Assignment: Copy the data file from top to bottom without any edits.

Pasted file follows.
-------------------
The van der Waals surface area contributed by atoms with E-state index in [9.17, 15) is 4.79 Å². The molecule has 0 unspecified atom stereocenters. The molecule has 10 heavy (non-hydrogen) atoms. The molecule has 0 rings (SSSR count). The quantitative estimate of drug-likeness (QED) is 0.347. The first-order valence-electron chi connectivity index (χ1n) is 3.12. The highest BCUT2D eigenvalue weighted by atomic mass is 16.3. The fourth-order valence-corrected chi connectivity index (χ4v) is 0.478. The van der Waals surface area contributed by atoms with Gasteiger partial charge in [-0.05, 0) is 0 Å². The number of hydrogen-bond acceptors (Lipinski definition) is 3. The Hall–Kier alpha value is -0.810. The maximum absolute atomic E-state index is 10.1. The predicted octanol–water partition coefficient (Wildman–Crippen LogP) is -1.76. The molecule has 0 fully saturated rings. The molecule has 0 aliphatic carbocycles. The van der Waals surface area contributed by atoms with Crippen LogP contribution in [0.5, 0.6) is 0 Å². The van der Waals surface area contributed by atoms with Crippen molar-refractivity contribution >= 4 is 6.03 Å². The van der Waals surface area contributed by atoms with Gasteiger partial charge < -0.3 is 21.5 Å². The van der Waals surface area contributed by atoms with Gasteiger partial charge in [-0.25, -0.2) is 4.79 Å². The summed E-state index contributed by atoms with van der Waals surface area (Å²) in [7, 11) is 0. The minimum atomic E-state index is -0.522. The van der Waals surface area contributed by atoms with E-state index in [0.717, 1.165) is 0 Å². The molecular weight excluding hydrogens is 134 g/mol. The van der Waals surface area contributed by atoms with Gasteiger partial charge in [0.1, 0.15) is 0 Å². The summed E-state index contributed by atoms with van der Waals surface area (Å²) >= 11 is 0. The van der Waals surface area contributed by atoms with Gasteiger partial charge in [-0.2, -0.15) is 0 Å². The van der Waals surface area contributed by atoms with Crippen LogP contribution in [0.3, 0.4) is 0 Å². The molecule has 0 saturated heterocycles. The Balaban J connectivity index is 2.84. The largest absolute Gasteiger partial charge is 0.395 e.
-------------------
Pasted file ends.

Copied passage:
The van der Waals surface area contributed by atoms with E-state index in [9.17, 15) is 4.79 Å². The molecule has 0 unspecified atom stereocenters. The molecule has 10 heavy (non-hydrogen) atoms. The molecule has 0 rings (SSSR count). The quantitative estimate of drug-likeness (QED) is 0.347. The first-order valence-electron chi connectivity index (χ1n) is 3.12. The highest BCUT2D eigenvalue weighted by atomic mass is 16.3. The fourth-order valence-corrected chi connectivity index (χ4v) is 0.478. The van der Waals surface area contributed by atoms with Gasteiger partial charge in [-0.05, 0) is 0 Å². The number of hydrogen-bond acceptors (Lipinski definition) is 3. The Hall–Kier alpha value is -0.810. The maximum absolute atomic E-state index is 10.1. The predicted octanol–water partition coefficient (Wildman–Crippen LogP) is -1.76. The molecule has 0 fully saturated rings. The molecule has 0 aliphatic carbocycles. The van der Waals surface area contributed by atoms with Crippen LogP contribution in [0.5, 0.6) is 0 Å². The van der Waals surface area contributed by atoms with Crippen molar-refractivity contribution >= 4 is 6.03 Å². The van der Waals surface area contributed by atoms with Gasteiger partial charge < -0.3 is 21.5 Å². The van der Waals surface area contributed by atoms with Gasteiger partial charge in [-0.25, -0.2) is 4.79 Å². The summed E-state index contributed by atoms with van der Waals surface area (Å²) in [7, 11) is 0. The minimum atomic E-state index is -0.522. The van der Waals surface area contributed by atoms with E-state index in [0.717, 1.165) is 0 Å². The molecular weight excluding hydrogens is 134 g/mol. The van der Waals surface area contributed by atoms with Gasteiger partial charge in [0.1, 0.15) is 0 Å². The summed E-state index contributed by atoms with van der Waals surface area (Å²) >= 11 is 0. The van der Waals surface area contributed by atoms with Gasteiger partial charge in [-0.2, -0.15) is 0 Å². The van der Waals surface area contributed by atoms with Crippen LogP contribution in [0.3, 0.4) is 0 Å². The molecule has 0 saturated heterocycles. The Balaban J connectivity index is 2.84. The largest absolute Gasteiger partial charge is 0.395 e.